It’s been yet another packed year, and the Pokémon World Championships are once more behind us. We at Trainer Tower are excited to announce that, come September, we’ll be hosting the next season of the Pokémon World Cup of VGC!
In just four months’ time, VGC will be leaving the 3DS as a platform in favour of the Nintendo Switch. Six years of history, during which our scene grew and changed in many significant ways, will be coming to a close. We’ve crowned six world champions. We’ve seen radical shifts in the metagame through the introduction of Mega Pokémon, Primal forms, and Z-Moves. We’ve seen TPCi make sweeping changes to our tournament structure, and further changes and evolutions will be inevitable with the introduction of Sword and Shield for the Switch.
Whether or not you’re a fan of these changes or look forward to those yet to come, these past years have undoubtedly left their mark on our scene. For this reason, we’ll be dedicating this year’s World Cup to the 3DS era of VGC and the memories they hold. We’d love to celebrate our worldwide community more than anything, and show everyone why we love (and, at times, hate) taking this game so seriously.
And that’s why we’re making this the grandest World Cup yet!
8 past formats, 16 global teams, and nearly 200 of the world’s finest trainers.
All competing for the title of Champion.
You don’t want to miss this!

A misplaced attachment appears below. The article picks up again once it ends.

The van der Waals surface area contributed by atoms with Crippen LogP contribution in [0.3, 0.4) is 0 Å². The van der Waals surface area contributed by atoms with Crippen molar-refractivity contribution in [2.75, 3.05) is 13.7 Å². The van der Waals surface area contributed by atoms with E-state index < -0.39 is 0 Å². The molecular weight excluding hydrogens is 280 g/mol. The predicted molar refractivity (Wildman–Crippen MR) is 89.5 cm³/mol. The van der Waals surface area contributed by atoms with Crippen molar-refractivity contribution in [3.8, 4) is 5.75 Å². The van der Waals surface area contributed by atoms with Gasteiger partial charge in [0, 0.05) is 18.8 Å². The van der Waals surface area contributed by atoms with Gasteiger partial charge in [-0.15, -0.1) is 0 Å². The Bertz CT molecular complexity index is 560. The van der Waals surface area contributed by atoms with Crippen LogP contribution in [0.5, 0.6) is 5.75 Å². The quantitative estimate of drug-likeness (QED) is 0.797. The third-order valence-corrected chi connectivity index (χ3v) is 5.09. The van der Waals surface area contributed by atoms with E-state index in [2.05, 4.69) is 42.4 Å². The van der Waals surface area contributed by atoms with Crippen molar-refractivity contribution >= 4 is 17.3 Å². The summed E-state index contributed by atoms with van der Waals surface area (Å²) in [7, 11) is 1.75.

There will be sixteen teams to represent our global competitive scene, with each team being run by one to two managers. These managers will recruit up to twelve top players from their respective regions to compete each week. Expect to see even more teams next year!
The 2019 World Cup of VGC will be played with all formats from 2014. Each format from 2014 up to and including 2019 Moon series will be given a slot, with the current 2019 Ultra series format being given three. That means there will be ten slots in total.
Each week, every team must pick a format to ban for the upcoming week. With two teams facing off every week, this will result in there being eight slots to choose players for. Should two teams pick the same format to ban, one 2019 Ultra series slot will be removed in addition to their pick.
Additionally, teams may elect to replace 1 format listed above with VGC13. This clause will only come into effect if the managers of both teams want to play VGC13, and if they can both agree on a format to replace. If one manager does not wish to play VGC13, VGC13 will not be played.
After some lengthy discussion, we chose to implement this ban system as a means of including as many past formats as possible without harming the overall competitiveness of the tournament. Regions whose VGC scenes have established themselves more recently tend to struggle with older formats, while certain other regions may prefer them. This system allows for a healthy mix of formats, while still allowing teams to patch their weaknesses to a certain degree.
The tournament will start with a randomly determined group stage, where the sixteen teams will be sorted into four pools. Each team will play all other teams in their pool once. The top two teams from each pool will then proceed to playoffs through knockout elimination, eventually leading to the finals.